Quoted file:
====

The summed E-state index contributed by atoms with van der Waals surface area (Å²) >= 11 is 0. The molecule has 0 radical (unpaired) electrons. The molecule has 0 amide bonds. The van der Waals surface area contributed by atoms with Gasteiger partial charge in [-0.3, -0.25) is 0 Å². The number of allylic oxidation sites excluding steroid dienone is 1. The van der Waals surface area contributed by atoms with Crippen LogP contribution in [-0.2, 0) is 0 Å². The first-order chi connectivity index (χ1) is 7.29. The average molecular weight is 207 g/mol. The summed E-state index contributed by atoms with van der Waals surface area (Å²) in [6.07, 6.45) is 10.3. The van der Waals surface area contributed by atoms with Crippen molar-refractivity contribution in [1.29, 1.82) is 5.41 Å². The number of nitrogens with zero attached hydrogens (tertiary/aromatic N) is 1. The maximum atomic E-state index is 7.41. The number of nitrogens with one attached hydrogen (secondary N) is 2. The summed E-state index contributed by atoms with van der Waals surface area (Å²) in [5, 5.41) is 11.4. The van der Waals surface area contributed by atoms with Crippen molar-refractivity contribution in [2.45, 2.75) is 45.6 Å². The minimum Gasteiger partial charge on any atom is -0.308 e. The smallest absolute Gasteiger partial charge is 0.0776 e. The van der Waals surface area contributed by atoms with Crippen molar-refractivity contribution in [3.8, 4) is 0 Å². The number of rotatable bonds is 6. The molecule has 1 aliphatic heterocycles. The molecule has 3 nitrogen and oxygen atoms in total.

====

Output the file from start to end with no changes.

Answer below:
The summed E-state index contributed by atoms with van der Waals surface area (Å²) >= 11 is 0. The molecule has 0 radical (unpaired) electrons. The molecule has 0 amide bonds. The van der Waals surface area contributed by atoms with Gasteiger partial charge in [-0.3, -0.25) is 0 Å². The number of allylic oxidation sites excluding steroid dienone is 1. The van der Waals surface area contributed by atoms with Crippen LogP contribution in [-0.2, 0) is 0 Å². The first-order chi connectivity index (χ1) is 7.29. The average molecular weight is 207 g/mol. The summed E-state index contributed by atoms with van der Waals surface area (Å²) in [6.07, 6.45) is 10.3. The van der Waals surface area contributed by atoms with Crippen molar-refractivity contribution in [1.29, 1.82) is 5.41 Å². The number of nitrogens with zero attached hydrogens (tertiary/aromatic N) is 1. The maximum atomic E-state index is 7.41. The number of nitrogens with one attached hydrogen (secondary N) is 2. The summed E-state index contributed by atoms with van der Waals surface area (Å²) in [5, 5.41) is 11.4. The van der Waals surface area contributed by atoms with Crippen molar-refractivity contribution in [2.45, 2.75) is 45.6 Å². The minimum Gasteiger partial charge on any atom is -0.308 e. The smallest absolute Gasteiger partial charge is 0.0776 e. The van der Waals surface area contributed by atoms with Crippen molar-refractivity contribution in [3.8, 4) is 0 Å². The number of rotatable bonds is 6. The molecule has 1 aliphatic heterocycles. The molecule has 3 nitrogen and oxygen atoms in total.